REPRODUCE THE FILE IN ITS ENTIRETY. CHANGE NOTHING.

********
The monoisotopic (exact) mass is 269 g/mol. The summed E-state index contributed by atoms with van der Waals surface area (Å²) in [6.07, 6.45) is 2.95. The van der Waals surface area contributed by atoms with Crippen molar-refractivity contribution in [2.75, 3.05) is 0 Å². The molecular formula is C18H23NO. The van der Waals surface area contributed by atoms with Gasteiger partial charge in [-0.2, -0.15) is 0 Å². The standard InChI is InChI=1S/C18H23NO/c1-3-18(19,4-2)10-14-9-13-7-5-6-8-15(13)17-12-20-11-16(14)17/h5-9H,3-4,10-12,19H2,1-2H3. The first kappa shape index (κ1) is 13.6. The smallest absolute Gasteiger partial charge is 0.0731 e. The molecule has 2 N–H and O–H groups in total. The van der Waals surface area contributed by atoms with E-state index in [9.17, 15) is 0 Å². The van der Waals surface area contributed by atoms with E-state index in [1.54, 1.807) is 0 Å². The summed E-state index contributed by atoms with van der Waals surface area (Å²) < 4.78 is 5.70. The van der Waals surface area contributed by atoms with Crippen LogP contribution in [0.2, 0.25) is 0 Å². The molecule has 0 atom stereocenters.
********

The monoisotopic (exact) mass is 269 g/mol. The summed E-state index contributed by atoms with van der Waals surface area (Å²) in [6.07, 6.45) is 2.95. The van der Waals surface area contributed by atoms with Crippen molar-refractivity contribution in [2.75, 3.05) is 0 Å². The molecular formula is C18H23NO. The van der Waals surface area contributed by atoms with Gasteiger partial charge in [-0.2, -0.15) is 0 Å². The standard InChI is InChI=1S/C18H23NO/c1-3-18(19,4-2)10-14-9-13-7-5-6-8-15(13)17-12-20-11-16(14)17/h5-9H,3-4,10-12,19H2,1-2H3. The first kappa shape index (κ1) is 13.6. The smallest absolute Gasteiger partial charge is 0.0731 e. The molecule has 2 N–H and O–H groups in total. The van der Waals surface area contributed by atoms with E-state index in [9.17, 15) is 0 Å². The van der Waals surface area contributed by atoms with E-state index in [1.54, 1.807) is 0 Å². The summed E-state index contributed by atoms with van der Waals surface area (Å²) < 4.78 is 5.70. The van der Waals surface area contributed by atoms with Crippen LogP contribution in [0.2, 0.25) is 0 Å². The molecule has 0 atom stereocenters.